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Some Vegetable Oils May Up Heart Risk

Update Date: Nov 11, 2013 05:41 PM EST

Vegetable oils may actually increase the risk of heart disease, according to a new study. Canadian researchers found that some vegetable oils that claim to be healthy may actually up the risk of heart disease.

While replacing saturated animal fat with polyunsaturated vegetable oil has become very popular as vegetable oil can reduce serum cholesterol levels and help prevent heart disease, the latest findings reveal that this may not be the case for all vegetables oils

Researcher in the latest study noted that the Canadian government approved a request from the food industry to apply a heart disease risk reduction claim on vegetable oils and foods containing these oils in 2009. The label suggests that vegetable oils offer "a reduced risk of heart disease by lowering blood cholesterol levels."

However, researchers said that the label should not apply to all vegetable oils.

"Careful evaluation of recent evidence, however, suggests that allowing a health claim for vegetable oils rich in omega-6 linoleic acid but relatively poor in omega-3 α-linolenic acid may not be warranted," Drs. Richard Bazinet, Department of Nutritional Sciences, University of Toronto and Michael Chu, Lawson Health Research Institute and Division of Cardiac Surgery, Western University, London, Ontario, wrote in a news release.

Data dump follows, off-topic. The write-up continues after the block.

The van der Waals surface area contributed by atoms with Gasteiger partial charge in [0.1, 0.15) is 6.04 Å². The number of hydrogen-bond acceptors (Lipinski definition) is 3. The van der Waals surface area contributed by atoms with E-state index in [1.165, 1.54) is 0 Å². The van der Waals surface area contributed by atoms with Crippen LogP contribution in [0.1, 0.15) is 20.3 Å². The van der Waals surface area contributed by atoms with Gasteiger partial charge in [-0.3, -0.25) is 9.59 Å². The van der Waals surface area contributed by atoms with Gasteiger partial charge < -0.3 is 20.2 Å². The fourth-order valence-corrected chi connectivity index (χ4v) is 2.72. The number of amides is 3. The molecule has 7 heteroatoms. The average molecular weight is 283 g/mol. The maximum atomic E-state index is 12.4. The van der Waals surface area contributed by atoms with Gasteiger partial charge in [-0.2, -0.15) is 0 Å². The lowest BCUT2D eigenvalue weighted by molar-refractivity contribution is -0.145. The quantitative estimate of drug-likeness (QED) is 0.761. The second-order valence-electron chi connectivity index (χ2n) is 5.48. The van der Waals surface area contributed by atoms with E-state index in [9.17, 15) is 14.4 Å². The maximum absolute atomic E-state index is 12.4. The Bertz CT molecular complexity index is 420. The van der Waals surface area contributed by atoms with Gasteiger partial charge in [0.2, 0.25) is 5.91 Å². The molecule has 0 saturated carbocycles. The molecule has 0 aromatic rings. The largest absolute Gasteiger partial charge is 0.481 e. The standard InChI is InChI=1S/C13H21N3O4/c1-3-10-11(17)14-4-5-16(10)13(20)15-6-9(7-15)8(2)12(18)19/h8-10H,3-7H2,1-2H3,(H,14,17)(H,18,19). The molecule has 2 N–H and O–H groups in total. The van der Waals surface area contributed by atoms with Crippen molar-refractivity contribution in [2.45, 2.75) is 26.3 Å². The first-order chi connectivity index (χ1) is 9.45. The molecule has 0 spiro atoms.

For example, corn and safflower oil are rich in omega-6 linoleic acid but contain almost no omega-3 α-linolenic acid. Recent studies have found no beneficial effects on heart health. Researchers said that a study published in February revealed that while these oils significantly decreased serum cholesterol levels, they were linked to significantly higher rates of death from all causes of cardiovascular disease and coronary artery disease significantly increased in the treatment group.

"We suggest that the health claim be modified such that foods rich in omega-6 linoleic acid but poor in omega-3 α-linolenic acid be excluded," researchers concluded.

The findings are published in the CMAJ (Canadian Medical Association Journal).

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